Having the right amount of refrigerant is essential for proper AC performance. When your air conditioner is low on refrigerant, it won’t cool the way it’s supposed to.

And when the AC is completely out of refrigerant, it won’t cool at all.

Having a refrigerant leak or being out of refrigerant is serious – especially if it happens in the middle of the hot summer. Let’s take a look at the most common indicators for this problem. Here are a few signs your air conditioner is out of refrigerant or that it’s leaking refrigerant.

1. The air conditioner won’t cool

When the AC is out of refrigerant, it’s not going to cool your home. Full stop.

To understand why, consider how an air conditioner works. The heat inside your home is transferred to the refrigerant, which cycles through a coil and copper line set. Ultimately, the heat is expelled to the outdoors, leaving you with cool air inside your house.

Without the refrigerant, there’s no way to remove heat from your home. The system might turn on and run. There will be air coming out of the vents. But the air won’t be cold at all.


To be sure, an AC that’s not cooling isn’t always out of refrigerant. It could be a symptom of another problem, such as a bad capacitor, bad contactor, or bad control board.

But it is common for systems to lose some of all of their refrigerant via leaks in the AC’s evaporator coil. If yours isn’t cooling and you’ve confirmed it’s not a circuit breaker issue, it’s time to call your HVAC company to check on the unit.

2. You see ice on the air conditioner

This is a sign of low refrigerant. When it looks like your AC has frozen up and you see visible ice forming on it, there’s a very good chance you have a refrigerant leak.

The ice could be anywhere on the AC unit. You might notice ice on the outside of the outdoor unit or on the refrigerant line set itself. In severe cases, ice on the outdoor unit can become so thick that it damages system components.

Keep in mind that a heat pump unit that has a small layer of ice on it in winter isn’t necessarily a sign of a refrigerant leak. If the ice melts away after a few minutes, it actually means that your unit is working correctly.

Anyway, whenever you see ice on the unit, there’s a good chance the system is also struggling to cool your home. You may notice that you’re uncomfortable before you notice the ice.

Tip: If you see ice and haven’t changed your air filter in a really long time, do that right away! Then turn off the system and wait for the ice to melt.

Sometimes, a really dirty filter can block airflow through the system and cause ice to form on the AC. After the ice has melted and you’ve changed the filter, turn the AC back on and monitor its performance to see if you’ve solved the problem.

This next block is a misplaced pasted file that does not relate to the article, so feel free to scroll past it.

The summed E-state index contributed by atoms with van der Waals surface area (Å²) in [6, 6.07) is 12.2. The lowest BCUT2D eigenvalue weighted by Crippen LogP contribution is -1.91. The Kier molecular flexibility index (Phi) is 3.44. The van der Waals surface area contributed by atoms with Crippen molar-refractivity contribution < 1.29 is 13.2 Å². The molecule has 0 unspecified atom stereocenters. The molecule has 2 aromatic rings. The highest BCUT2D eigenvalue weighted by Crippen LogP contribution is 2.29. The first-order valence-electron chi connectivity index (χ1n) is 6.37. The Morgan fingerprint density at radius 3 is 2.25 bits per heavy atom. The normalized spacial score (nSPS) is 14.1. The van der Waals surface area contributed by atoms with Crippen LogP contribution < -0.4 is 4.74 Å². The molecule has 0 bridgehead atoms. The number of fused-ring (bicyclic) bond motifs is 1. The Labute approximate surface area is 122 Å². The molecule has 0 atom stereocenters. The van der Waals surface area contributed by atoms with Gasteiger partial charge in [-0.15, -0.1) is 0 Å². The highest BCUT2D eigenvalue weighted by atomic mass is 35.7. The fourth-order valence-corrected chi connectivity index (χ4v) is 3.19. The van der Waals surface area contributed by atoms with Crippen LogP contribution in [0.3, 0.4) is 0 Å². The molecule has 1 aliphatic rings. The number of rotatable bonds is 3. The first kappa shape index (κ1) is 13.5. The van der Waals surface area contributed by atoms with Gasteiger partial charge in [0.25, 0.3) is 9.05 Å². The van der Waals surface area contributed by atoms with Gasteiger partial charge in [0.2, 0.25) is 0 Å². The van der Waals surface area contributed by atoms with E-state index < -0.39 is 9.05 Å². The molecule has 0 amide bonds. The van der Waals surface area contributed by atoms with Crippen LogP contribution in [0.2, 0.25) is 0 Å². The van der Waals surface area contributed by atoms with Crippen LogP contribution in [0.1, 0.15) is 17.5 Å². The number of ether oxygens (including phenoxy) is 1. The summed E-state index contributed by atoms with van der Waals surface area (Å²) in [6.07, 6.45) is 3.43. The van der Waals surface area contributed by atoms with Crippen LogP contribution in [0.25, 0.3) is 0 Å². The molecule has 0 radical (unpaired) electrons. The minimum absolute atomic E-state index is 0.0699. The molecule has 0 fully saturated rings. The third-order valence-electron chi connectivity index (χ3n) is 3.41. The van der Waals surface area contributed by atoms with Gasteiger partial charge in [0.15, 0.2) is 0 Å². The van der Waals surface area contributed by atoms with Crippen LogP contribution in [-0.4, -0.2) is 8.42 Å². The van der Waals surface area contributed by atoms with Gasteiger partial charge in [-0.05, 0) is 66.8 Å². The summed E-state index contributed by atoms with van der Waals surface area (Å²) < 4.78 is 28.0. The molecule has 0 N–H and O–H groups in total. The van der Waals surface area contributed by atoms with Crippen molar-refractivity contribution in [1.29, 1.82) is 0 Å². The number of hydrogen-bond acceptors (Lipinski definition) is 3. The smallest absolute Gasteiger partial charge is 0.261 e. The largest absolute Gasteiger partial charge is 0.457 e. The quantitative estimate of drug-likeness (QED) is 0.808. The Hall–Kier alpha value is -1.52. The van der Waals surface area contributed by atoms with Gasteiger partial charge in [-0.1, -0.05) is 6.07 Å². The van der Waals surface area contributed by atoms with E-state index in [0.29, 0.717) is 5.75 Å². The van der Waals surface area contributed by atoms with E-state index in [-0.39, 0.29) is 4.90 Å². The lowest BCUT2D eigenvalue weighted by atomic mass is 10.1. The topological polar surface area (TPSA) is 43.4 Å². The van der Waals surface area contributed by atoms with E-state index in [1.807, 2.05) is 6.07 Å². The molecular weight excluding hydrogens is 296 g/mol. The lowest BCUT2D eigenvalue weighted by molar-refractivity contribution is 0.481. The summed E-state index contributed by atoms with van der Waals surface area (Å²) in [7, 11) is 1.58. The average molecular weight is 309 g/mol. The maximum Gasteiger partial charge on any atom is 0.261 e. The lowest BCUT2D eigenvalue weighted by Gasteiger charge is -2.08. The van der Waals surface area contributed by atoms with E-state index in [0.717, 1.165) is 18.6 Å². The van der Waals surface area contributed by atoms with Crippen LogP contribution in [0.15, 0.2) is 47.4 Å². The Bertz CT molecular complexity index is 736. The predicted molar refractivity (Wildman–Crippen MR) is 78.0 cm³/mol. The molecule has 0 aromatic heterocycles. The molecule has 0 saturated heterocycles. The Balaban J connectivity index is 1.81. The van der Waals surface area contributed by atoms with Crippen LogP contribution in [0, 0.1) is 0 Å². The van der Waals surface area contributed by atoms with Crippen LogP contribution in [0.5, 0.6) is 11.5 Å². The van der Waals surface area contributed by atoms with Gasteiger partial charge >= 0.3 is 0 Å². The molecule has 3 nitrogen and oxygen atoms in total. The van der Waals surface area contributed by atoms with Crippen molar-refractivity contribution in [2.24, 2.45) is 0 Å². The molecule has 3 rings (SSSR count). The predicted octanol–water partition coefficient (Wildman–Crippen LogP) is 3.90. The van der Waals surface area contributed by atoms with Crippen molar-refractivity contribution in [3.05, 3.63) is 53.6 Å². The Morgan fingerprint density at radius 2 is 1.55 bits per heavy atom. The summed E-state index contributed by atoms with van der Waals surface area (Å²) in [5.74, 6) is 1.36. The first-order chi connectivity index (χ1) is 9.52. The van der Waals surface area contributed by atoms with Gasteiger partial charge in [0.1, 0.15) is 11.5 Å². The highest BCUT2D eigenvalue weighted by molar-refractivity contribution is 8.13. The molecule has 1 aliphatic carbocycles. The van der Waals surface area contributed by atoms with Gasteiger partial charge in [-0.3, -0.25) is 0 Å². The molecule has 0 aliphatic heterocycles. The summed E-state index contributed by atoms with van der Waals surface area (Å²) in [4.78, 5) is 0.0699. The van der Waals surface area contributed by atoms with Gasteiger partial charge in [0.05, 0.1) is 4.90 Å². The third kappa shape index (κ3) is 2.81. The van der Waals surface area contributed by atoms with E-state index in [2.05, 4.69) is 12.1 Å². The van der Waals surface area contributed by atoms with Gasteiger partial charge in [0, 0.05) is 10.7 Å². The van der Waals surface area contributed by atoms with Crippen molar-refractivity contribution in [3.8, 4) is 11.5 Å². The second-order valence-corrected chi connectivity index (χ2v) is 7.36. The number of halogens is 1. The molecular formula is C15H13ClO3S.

3. You’ve got sky high power bills

This is another possible indicator that the AC is low on refrigerant. During our hot Atlanta summers, air conditioners use more electricity than pretty much any other appliance. If your power bill seems unusually high – even for summer – it could be because the AC is leaking refrigerant and struggling to cool your home.

We’ve seen systems that were leaking refrigerant like crazy – missing as much as 2 lbs. in some cases – but the homeowners barely noticed the gradual reduction in indoor comfort. However, they did notice when they got a power bill reflecting the extreme amount of energy their AC was using.

4. The system cools fine most of the time but struggles on really hot days

Here’s a classic symptom of a slow refrigerant leak. Maybe the AC cools fine when it’s 78 to 83 degrees outside. But when temps rise to the high 80s or low 90s, all bets are off.

You’ll notice that the system runs all time, produces cool air, but never cools the house enough to satisfy the setting on your thermostat. If that’s what’s going on, call your HVAC company. They’ll check for a refrigerant leak.

5. High humidity is driving you nuts

We want to be careful with this one. There are lots of things that can cause your home to feel uncomfortably humid, such as an oversized air conditioning system, poor ductwork design, or lots of air leakage between your home and the outdoors.

But a refrigerant leak is definitely one possible reason for your high humidity problem, especially if it comes on suddenly. When you’ve been feeling comfortable but suddenly start experiencing a problem with high humidity, it’s probably time to call your HVAC company.

6. You notice an oil leak

An oil leak is a tell-tale sign of an AC that’s completely out of refrigerant. Most people notice their air conditioners aren’t cooling before they see the oil leak; however, it’s possible to notice the oil leak first if it happens during a time of year when you’re not using the AC or you’re only using it sporadically.

You’ll know you’re out of refrigerant when you see a lot of oil around the outdoor unit. Oil leaks and refrigerant leaks go hand in glove. When you see oil, you probably don’t have enough refrigerant in the system to cool your home. Your best course of action is to call your HVAC company right away.

Keep in mind that if the system has an oil leak (and, consequently, a refrigerant leak) and it’s out of warranty, the most cost-effective option is usually to replace the system.

Is your AC not working quite right? You might have a refrigerant leak.

If you’re experiencing any of the above signs your air conditioner is out of refrigerant (or low on refrigerant), it’s time to call your preferred HVAC contractor.

If you live in Metro Atlanta and have this issue, PV can help! Give us a call at (404) 994-2229 or fill out the form below to get in touch.

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